Yet it should be pointed out that, league distinction aside, Cespedes is having an MVP-caliber season, or at least the kind of year that puts you in the conversation. On the whole, in 138 games played, he’s put up a 140 wRC and +6.8 WAR, which isn’t quite Bryce Harper’s 2015 performance, but is plenty good on its own. Cespedes is having a great year.
So, ask yourself this: what if Cespedes had played those first 102 games for the Padres? Or the Brewers? Or the Phillies? Would he be a good candidate for the NL MVP then? Of course, assuming his production in those places matched what he did for Detroit. He still might not win — Harper is a very strong candidate — but at least he’d be in the discussion, and no one would be dismissing him as a top-tier alternative. So why is he being penalized for spending part of an excellent season in Detroit? Because Detroit is an American League city! That’s a good point except so what?
There are two MVP awards ostensibly because the leagues are so different. And they used to be very different, but now they really aren’t that different. Before free agency players used to be NL or AL players for all or most of their careers. Thus the leagues really were different in that they had different pools of talent. From that perspective it makes sense to pick two different MVPs. Now the leagues have the same pool of players, they use the same ball, they have the same umpires, and with inter-league play the teams even play each other directly.
The only remaining difference — and it’s a rather large one I acknowledge — is the DH, but that doesn’t stop the leagues from playing inter-league games or the World Series on the same ball fields as one another. The leagues aren’t identical, but they are more similar than they used to be. So why not consider Cespedes’ early season performance, even if it occurred in the other league? Are we really okay with great seasons being ignored by history when a guy is traded between leagues, when we don’t make that same distinction as long as he’s traded within the same league?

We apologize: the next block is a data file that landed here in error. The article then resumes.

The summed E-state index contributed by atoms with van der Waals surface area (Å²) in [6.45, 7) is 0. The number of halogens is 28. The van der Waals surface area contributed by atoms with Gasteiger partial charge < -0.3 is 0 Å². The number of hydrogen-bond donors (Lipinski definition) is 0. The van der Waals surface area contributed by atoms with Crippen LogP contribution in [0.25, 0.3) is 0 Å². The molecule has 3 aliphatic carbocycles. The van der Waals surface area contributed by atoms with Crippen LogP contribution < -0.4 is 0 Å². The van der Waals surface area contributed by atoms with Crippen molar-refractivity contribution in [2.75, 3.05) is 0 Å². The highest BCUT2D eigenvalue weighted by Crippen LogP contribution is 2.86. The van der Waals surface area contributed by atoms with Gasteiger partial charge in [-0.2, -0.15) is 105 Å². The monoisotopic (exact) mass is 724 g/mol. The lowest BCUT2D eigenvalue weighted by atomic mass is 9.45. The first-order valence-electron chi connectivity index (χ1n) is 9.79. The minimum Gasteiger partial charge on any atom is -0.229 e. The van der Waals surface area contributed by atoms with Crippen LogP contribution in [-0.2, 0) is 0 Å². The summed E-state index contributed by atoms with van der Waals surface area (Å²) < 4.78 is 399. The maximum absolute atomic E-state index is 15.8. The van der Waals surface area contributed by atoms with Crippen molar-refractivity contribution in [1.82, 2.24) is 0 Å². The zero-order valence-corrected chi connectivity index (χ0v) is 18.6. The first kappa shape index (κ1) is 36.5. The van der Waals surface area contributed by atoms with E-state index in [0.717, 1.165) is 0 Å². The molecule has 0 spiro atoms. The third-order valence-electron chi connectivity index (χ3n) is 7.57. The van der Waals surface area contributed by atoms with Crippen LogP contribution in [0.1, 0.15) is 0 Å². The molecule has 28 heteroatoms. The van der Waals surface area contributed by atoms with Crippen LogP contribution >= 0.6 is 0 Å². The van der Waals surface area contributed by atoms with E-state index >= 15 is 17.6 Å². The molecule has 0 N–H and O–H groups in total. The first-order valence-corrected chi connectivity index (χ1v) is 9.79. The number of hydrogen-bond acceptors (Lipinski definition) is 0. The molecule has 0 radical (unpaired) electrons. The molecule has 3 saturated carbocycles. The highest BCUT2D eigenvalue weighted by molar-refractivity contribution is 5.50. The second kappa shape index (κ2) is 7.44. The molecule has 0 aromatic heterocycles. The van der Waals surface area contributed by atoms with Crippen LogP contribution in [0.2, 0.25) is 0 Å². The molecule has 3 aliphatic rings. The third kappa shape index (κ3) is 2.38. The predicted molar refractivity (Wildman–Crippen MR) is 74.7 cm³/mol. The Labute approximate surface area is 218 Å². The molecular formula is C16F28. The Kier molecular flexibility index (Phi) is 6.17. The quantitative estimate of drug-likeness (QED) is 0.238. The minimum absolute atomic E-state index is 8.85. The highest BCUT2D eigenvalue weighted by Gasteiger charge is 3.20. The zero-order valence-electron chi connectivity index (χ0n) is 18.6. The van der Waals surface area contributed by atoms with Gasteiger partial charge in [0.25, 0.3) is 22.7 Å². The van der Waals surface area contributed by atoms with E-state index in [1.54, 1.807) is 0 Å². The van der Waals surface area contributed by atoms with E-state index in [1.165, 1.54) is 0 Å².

If the purpose of the separate awards for each league is to honor the best seasons of players in that league, than maybe we should only treat the team a player is on at the end of the year as a qualification for which MVP Award a player is eligible to win, rather than assuming that only a player’s value while in that league can count towards his candidacy. Cespedes has legitimately been one of the most valuable players in baseball this year; why should we prefer a methodology that is incapable of recognizing that?
Of course, as long as we are limiting ourselves to value created within that specific league, there is simply no way to say he’s been more valuable to the Mets than Harper has been to the Nationals, McCutchen has been to the Pirates, or Rizzo has been to the Cubs. But there is a stronger argument to be made that Cespedes’ overall season has been worthy of MVP consideration independent of the current leagues-centric structure of the MVP award. Cespedes hasn’t been the best, but he’s been really good, and if you get past the hyperbole and the recency bias, maybe there is something there worth recognizing, and perhaps the fault lies not in Cespedes’ record but in how we structure the awards themselves.